Defending Cryptography
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Thread: Defending Cryptography

  1. #1

    Defending Cryptography

    In a recent discussion, a point was brought up that cryptography shouldn't be relied on as a form of security, because of the ease of attacks that can be made against it (IE brute force, cryptanalysis)

    For instance, if I have a database of plaintext passwords that are attacked, they are all immediately useable. If they are hashed, then further attacks need to be made against them to reveal useful information.

    MD5 is no longer usable:
    http://www.infosec.sdu.edu.cn/paper/md5-attack.pdf

    So here's my question, was MD5 ever a good solution? These attacks are possible now, and they were possible when MD5 was devised. So knowing that cryptographic functions seem to have a time to live characteristic, how can we defend its use?

    Consistent password changes would make a cracked hash useless when the pass is changed... but how can we measure how long a type of cryptography will be useful? (ex. how often should we force password changes?) Do we just depend on NIST to know that?

  2. #2
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    Good topic for discussion!

    <My two cents>

    Pretty tough for a mortal to know how long the cryptographic protocol they are going to use is safe and for how long, IMHO you need to rely on the experts to provide guidance - unless you are a mathmetician who loves that stuff - I wish I was.

    Certification of algorithms either by CC or by a standards body is critical if you ask me, if you trust the certification body, whether that be NIST or for Australia DSD or CC certification, personally I have neither the time nor the resources (nor propably the brain power) to assess fully a cryptographic algorithm/protocol for how 'breakable' it is, I have to rely on the certification of the organisations/standards bodies I have mentioned above.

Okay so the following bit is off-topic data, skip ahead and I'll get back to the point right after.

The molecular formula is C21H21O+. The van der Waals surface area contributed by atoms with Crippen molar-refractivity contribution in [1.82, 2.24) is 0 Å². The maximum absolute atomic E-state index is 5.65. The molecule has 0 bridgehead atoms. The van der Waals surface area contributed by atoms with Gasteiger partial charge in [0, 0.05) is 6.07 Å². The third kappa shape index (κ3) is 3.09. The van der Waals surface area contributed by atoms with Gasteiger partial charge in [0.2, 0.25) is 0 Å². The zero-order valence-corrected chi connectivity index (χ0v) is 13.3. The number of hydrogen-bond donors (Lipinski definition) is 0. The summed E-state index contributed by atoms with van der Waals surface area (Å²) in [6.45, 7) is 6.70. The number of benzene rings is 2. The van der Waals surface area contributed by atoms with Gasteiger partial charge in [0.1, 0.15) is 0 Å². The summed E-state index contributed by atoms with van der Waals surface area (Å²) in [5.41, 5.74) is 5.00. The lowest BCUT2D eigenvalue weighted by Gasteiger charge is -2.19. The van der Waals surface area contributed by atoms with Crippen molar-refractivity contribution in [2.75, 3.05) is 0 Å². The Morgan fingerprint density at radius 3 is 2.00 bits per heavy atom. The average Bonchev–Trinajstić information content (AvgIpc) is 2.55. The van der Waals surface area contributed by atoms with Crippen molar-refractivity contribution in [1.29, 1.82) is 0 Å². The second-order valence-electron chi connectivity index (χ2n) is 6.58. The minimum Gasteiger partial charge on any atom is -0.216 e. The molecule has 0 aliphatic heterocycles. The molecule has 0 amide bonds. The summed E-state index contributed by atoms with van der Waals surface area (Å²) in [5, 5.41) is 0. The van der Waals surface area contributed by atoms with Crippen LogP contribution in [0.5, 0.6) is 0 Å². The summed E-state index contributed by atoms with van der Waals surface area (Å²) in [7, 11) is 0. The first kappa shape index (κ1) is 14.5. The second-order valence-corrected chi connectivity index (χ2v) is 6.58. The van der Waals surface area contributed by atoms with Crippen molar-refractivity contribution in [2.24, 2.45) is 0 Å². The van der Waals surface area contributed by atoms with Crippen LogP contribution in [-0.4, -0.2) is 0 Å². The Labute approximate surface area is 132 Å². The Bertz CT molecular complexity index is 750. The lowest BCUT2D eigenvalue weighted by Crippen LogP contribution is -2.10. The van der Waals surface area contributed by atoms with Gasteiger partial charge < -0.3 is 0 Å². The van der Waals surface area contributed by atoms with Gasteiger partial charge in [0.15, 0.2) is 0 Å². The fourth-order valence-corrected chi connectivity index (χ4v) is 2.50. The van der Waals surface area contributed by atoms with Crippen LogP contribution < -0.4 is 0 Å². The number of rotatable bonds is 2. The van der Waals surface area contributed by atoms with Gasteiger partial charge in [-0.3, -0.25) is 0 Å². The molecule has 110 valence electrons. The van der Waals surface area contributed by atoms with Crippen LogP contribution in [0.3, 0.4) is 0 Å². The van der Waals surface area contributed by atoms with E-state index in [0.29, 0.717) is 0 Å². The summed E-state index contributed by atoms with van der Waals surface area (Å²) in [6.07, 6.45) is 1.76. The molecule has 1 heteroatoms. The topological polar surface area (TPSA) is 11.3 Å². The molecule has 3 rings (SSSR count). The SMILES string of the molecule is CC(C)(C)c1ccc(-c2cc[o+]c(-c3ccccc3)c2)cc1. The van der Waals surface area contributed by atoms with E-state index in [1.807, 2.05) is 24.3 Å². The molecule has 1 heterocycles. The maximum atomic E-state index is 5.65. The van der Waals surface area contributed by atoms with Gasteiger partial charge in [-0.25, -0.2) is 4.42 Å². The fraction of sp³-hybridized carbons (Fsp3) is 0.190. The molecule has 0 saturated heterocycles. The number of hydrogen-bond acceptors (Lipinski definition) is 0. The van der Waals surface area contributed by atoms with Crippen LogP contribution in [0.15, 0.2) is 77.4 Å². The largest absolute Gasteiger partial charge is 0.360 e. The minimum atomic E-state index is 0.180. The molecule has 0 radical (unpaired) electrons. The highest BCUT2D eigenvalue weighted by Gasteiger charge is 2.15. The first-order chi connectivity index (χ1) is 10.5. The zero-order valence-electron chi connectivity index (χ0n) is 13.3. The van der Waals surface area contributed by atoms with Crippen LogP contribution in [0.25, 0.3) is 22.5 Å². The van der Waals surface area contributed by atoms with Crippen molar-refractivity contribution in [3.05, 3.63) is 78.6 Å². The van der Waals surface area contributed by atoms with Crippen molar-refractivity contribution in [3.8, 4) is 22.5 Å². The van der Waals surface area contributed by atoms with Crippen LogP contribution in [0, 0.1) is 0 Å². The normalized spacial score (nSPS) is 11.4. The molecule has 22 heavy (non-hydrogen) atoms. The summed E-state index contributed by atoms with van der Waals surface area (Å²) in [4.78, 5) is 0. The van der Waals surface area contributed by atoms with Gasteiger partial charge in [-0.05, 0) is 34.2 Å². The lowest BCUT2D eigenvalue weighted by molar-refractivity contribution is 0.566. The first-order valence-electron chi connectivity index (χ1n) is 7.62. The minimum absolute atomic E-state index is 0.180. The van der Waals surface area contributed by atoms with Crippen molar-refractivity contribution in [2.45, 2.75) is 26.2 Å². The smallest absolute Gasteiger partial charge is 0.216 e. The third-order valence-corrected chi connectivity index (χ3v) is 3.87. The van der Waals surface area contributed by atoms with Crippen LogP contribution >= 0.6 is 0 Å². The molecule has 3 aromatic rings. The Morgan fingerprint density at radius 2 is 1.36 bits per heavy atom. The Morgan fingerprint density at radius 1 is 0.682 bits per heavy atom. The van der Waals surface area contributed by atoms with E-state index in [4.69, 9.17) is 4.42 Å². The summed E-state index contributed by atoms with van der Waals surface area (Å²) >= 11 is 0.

Cryptography should not be the only control you rely on, you need to use defense-in-depth where practical but again this needs to be decided based on your risk assessment of the data you want to protect. If you are relying on cryptography then you are admitting that the someone can intercept or gain access to the data (albeit encrypted version), when the real controls you want to be implementing are stopping people from ever seeing the encrypted data.

    If you are protecting critical, sensitive info that everyone wants then you would want to use the strongest possible crypto you can (on top of other controls to stop people obtaining the encryted data in the first place!!!!!!!!!)
    But if you are protecting something that people do not have a reason to want to steal or that they can cause little damage with if they do then using [Insert favourite algoritm here] may meet your requirements.

    </My two cents>

  3. #3
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    Hey Soda,

    One of the biggest problems we are now facing is the clustering of resources to crack. What once would take +mega years, now could take a far shorter elapse time. As always, the strength of the algorithm is extremely important, however protecting and frequently changing the Key is far more important. Even with that being said, with time all crypto can be cracked by brute force. The quantum discussion we had months ago seems to ringing in my ears. So how does this apply to crypto?

    http://www.cs.dartmouth.edu/~jford/crypto.html

    cheers
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  4. #4
    Master-Jedi-Pimps0r & Moderator thehorse13's Avatar
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    Because of the research and automated tool that can generate MD5 collisions, I've slid over to SHA-1 hashes. I'm curious what folks are going to do who use products like Tripwire to hash entire HDs. MD5 was their default forever. I guess they too will move along to algos like SHA-1